As with Sweet's 100% Fun, however, this isn't a wholly obvious choice. Shoes reputation was built and cemented with 1979's Present Tense, as close to a perfect pop record as has ever been produced. The two radio singles were "Tomorrow Night" and "Too Late," sung by Jeff Murphy and Gary Klebe respectively, but the record had easily five or six other songs which were as catchy and melodic, as fraught with earworms. (Go ahead and ignore "I Don't Miss You," I dare you!)
But Present Tense barely needs my kudos. I want to focus on 1989's Stolen Wishes, an album as cohesive and catchy as PT, but much less appreciated (and so one you, gentle reader, are more likely to need).
It's bookended by two brilliant John Murphy compositions: "Feel the Way That I Do" and "Never Had It Better." The first is the psychic flipside of "Please Please Me," it seems, but I like it partly because it's one of the few pop songs I know to deal directly with the issue of the female orgasm. (An odd omission from the canon of pop topics, it seems to me. It's at least as interesting as the ubiquitous heartbreak and adolescent rebellion, no?) The last is everything a pop song should be: catchy, cute, and fun. I'd count them among the fines of his compositions throughout his career.
In between, SW is full of gems of various descriptions. Some of my favorites include:
"I Knew You'd Be Mine": Like a lot of this record, this is a sweet song. (As I've noted elsewhere, this disc is remarkably free of the anguish and sometimes outright misogyny which marks some other Shoes' records.) But what's most compelling about this some is the dead-on-balls accurate channelling of Roger McGuinn on the part of Jeff Murphy. Shoes generally leaned toward the melodic rather than the jangly, but this one has a read Byrds vibe to it which I love.
"I Can't Go Wrong": Another good example of the relatively upbeat nature of this record. There's a certain swagger to this song that cheers me to no end. I never really bought the sad-sack version of romance so common in the early records--they were too cute altogether for that to be really true--and this song strikes me as fundamentally more accurate.
"Your Devotion": Look, I take it as a given that men like oral sex. At least, I never met one who didn't. Given that, it's a bit surprising how few songs in this male-dominated genre deal directly with the issue. This Gary Klebe tune is pretty unabashed about its subject matter (one does show devotion on one's knees, no?), and lines like "Looking up, but going down to do what you do best" suggest a good-natured approach to sexuality.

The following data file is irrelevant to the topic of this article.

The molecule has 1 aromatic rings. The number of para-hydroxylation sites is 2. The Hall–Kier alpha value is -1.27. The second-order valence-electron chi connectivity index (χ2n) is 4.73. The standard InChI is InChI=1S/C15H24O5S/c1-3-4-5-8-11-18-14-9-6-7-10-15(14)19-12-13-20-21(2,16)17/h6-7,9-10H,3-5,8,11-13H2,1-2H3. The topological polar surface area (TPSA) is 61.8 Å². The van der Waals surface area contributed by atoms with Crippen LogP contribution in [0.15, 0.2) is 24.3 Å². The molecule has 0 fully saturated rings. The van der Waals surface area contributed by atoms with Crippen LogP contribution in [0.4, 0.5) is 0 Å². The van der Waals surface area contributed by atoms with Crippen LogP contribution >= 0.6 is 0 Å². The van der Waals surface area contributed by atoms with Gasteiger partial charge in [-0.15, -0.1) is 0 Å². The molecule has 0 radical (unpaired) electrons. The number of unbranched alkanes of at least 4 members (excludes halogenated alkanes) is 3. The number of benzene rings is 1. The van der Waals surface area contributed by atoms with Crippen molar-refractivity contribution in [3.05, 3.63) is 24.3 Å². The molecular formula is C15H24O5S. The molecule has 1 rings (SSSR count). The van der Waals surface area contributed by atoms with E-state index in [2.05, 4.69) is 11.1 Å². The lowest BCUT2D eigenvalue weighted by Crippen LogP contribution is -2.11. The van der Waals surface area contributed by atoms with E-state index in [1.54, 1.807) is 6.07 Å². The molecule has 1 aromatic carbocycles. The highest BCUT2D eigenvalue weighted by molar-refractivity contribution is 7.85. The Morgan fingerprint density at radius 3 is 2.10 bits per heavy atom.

"She's Not the Same": Generally, I eschew male-to-male songs about the transition of women's affection. There's something weird and medieval and proprietary about them which bothers me. Having said that, I know I've been the subject of at least one such conversation in my life, the "keep the pedal down when you start her in the morning" sort of discussion, so I know that such conversations do happen, even among men who should know better. And this Jeff Murphy tune is pretty respectful generally, as well as thoughtful and melodic, so it has lots to recommend it.
"Love Is Like a Bullet": The metaphor in this song is kind of weird, I think--second only to 20/20's "Jet Lag" as an odd paralel for romance--but the song itself is a model for the kind of melodic structure that characterizes power pop.
Even the songs I'm somewhat agnostic about on SW have some charm. Klebe's "Want You Bad," for example, is pretty basic and straightforward, so much so that its closest parallel (and I say this cringing, with all apologies) is the song Dirk Diggler and Reed Rothchild attempt to write in Boogie Nights. (Not the Transformers theme, the original composition called something like "Feel My Heat.") So even though there's not an awful lot to it, musically or lyrically, I smile at it.
In any case, this is an egregiously underrated record, warm and catchy, full of hooks and gems. What else can you ask for?